Chronic disease is prevalent in a huge portion of the Medicare Advantage population, reportedly 70% of members have at least one chronic condition. Topping the list is cardiovascular diseases estimated to cost $317 billion per year.
These conditions are, according to the Centers for Disease Control and Prevention, “among the most common, costly, and preventable of all health problems.” An estimated $3.2 trillion was spent on healthcare in 2015 as calculated by Centers of Medicare and Medicaid Services, which also predicts healthcare spending to grow 5.5 percent through 2025, with a significant amount going towards chronic disease treatment.
So, which chronic conditions are the most expensive? Read the breakdown from HealthPayer Intelligence of the top ten most expensive chronic diseases to treat per year in the United States:
- Cardiovascular disease: estimated to cost $317 billion per year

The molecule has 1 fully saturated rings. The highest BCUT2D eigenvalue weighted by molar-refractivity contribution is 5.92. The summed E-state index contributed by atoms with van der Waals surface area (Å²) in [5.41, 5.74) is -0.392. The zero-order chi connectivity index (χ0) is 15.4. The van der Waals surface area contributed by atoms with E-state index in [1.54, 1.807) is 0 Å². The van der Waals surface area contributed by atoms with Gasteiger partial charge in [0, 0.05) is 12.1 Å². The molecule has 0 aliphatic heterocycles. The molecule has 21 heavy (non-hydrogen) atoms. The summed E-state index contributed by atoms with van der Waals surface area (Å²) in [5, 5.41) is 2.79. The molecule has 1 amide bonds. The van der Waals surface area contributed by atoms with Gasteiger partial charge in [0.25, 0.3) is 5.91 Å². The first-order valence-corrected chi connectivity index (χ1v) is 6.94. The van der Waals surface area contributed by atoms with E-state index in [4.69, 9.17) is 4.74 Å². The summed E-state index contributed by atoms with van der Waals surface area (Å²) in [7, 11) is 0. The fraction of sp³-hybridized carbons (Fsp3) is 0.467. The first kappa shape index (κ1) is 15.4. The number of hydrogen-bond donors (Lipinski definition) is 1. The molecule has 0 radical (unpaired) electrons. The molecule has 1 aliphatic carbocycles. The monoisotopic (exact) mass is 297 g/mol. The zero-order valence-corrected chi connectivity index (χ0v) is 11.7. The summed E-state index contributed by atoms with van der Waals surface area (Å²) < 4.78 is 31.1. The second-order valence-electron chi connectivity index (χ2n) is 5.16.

- Smoking-related health issues: estimated to cost $300 billion per year
- Alcohol-related health issues: estimated to cost $249 billion per year
- Diabetes: estimated to cost $249 billion per year
- Alzheimer’s Disease: estimated to cost $223.1 billion per year
- Cancer: estimated to cost $171 billion per year
- Obesity: estimated to cost $147 billion per year
- Arthritis: estimated to cost $128 billion per year
- Asthma: estimated to cost $56 billion per year
- Stroke: estimated to cost $33 billion per year
According to a recent HealthMine survey, only ten percent of plan members surveyed said their health plan offers guidance about these chronic conditions and only eleven percent believe they are informed about how to lower healthcare costs. With the rapid rise of these conditions and their staggering costs, it is essential to mitigate their expansion.
About The Number:
The Number is a timely column from HealthMine highlighting a key statistic that is pertinent to the US health care industry.